Tom Boonen is in the swansong of his career – the former world champion, one of the greatest ever riders over the cobbles, will retire after Paris-Roubaix in April. And for the final few races of what has been a stellar career, he’ll be riding on disc brakes.
The use of disc brakes in the peloton is a controversial one, with many riders including Mark Cavendish voicing their opposition in the past on safety grounds.
Concerns intensified after Paris-Roubaix in April last year when Movistar rider Fran Ventoso claimed his knee had been badly cut by one in a crash at Paris-Roubaix, leading the UCI to suspend its trial of disc brakes.
But world cycling’s governing body has given the green light to the trial being reintroduced this year, and riders including world champion Peter Sagan seem likely to ride bikes sporting disc brakes this season.
Boonen’s bike is a Specialized Venge ViAS Disc, which he will be riding at the Vuelta a San Juan in Argentina, which runs from January 23 to January 29.
Some people may speculate that Boonen is riding a disc-brake equipped bike because that’s what his team’s supplier wants to sell, and it’s true that Specialized and other brands are pushing the tech.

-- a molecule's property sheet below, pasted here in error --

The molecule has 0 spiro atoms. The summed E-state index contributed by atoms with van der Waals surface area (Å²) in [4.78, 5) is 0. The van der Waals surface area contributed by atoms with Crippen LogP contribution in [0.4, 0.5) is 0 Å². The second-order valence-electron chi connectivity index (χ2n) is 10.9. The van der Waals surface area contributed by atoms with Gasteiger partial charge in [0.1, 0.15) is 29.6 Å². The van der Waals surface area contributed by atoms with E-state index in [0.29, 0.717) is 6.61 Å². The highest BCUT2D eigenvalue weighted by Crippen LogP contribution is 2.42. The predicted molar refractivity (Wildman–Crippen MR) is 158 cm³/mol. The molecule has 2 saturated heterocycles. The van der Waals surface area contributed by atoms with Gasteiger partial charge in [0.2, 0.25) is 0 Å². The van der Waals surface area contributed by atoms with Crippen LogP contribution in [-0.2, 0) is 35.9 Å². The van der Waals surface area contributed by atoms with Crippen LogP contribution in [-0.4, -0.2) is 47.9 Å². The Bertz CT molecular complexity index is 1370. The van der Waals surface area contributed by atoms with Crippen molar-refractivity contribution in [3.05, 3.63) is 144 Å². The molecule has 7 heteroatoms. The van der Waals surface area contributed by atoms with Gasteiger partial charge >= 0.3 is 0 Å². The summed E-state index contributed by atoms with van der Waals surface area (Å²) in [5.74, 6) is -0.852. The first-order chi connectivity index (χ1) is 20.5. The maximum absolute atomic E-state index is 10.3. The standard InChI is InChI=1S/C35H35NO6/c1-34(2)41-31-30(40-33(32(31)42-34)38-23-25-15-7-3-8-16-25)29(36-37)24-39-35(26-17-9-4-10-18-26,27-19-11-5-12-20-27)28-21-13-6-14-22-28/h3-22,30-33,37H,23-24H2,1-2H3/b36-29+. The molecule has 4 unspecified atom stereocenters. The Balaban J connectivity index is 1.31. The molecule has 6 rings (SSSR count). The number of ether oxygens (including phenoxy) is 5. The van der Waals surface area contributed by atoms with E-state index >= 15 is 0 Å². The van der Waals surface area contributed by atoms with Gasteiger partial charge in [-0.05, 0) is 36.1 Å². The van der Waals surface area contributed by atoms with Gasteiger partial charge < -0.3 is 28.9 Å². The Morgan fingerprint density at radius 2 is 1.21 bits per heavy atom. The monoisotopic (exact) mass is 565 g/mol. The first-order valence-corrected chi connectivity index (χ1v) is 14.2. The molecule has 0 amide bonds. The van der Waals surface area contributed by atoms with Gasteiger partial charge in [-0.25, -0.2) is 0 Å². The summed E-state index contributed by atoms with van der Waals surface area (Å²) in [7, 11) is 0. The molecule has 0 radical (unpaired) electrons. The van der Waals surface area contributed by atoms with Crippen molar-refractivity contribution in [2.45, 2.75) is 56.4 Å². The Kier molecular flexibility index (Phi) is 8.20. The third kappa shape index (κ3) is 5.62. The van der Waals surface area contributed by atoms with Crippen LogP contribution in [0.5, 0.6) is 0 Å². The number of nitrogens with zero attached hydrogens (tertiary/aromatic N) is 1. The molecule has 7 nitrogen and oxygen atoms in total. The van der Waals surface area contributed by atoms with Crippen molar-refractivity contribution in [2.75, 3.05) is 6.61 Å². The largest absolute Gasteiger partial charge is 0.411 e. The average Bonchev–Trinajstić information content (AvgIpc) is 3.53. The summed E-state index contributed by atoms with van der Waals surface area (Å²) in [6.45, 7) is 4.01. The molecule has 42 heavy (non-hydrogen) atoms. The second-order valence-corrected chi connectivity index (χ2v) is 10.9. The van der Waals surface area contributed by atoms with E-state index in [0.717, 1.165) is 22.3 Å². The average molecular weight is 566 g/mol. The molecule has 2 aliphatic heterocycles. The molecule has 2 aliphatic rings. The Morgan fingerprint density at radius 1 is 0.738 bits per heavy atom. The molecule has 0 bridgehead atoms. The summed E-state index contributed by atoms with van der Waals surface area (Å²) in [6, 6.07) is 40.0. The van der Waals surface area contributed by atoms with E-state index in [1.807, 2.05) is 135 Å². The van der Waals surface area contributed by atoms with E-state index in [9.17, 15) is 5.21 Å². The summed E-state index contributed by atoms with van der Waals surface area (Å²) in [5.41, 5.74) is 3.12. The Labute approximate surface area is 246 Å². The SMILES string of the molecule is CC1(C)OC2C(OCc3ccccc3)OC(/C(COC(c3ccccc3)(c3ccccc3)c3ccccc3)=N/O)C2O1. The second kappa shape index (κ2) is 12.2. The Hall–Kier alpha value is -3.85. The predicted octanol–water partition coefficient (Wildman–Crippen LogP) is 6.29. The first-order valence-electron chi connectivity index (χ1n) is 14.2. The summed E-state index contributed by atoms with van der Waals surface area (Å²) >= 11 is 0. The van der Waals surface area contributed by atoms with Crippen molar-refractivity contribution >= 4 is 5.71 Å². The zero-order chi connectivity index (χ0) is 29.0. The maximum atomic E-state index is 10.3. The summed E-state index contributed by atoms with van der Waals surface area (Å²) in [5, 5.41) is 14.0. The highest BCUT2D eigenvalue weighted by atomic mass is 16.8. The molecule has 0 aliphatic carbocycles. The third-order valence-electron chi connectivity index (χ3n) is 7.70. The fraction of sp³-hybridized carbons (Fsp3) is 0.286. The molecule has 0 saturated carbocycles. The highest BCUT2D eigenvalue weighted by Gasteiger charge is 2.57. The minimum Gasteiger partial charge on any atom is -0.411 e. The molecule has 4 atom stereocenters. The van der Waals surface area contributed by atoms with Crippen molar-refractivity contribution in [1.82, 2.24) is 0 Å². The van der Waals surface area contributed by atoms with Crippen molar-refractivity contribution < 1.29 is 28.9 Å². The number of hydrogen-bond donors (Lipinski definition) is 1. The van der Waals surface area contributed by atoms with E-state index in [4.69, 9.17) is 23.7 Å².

But given he is in the last few months of his career and will be having his last ever tilt at winning the Tour of Flanders and Paris-Roubaix, we can’t help thinking that perhaps Boonen himself has chosen what he believes to be the best tool for the job.
If he’s just being loyal to his sponsor, he’s doing a very good job of it. Over the weekend he told Patrick Fletcher of Cyclingnews that disc brakes “work better, they're easier to control, they lock out less fast than normal brakes. Of course I can control normal brakes but with disc brakes you have so much more feeling. It's the biggest improvement I've seen in my career – I don't know what all the hassle is about.”
Simon joined road.cc as news editor in 2009 and is now the site’s community editor, acting as a link between the team producing the content and our readers. A law and languages graduate, published translator and former retail analyst, he has reported on issues as diverse as cycling-related court cases, anti-doping investigations, the latest developments in the bike industry and the sport’s biggest races. Now back in London full-time after 15 years living in Oxford and Cambridge, he loves cycling along the Thames but misses having his former riding buddy, Elodie the miniature schnauzer, in the basket in front of him.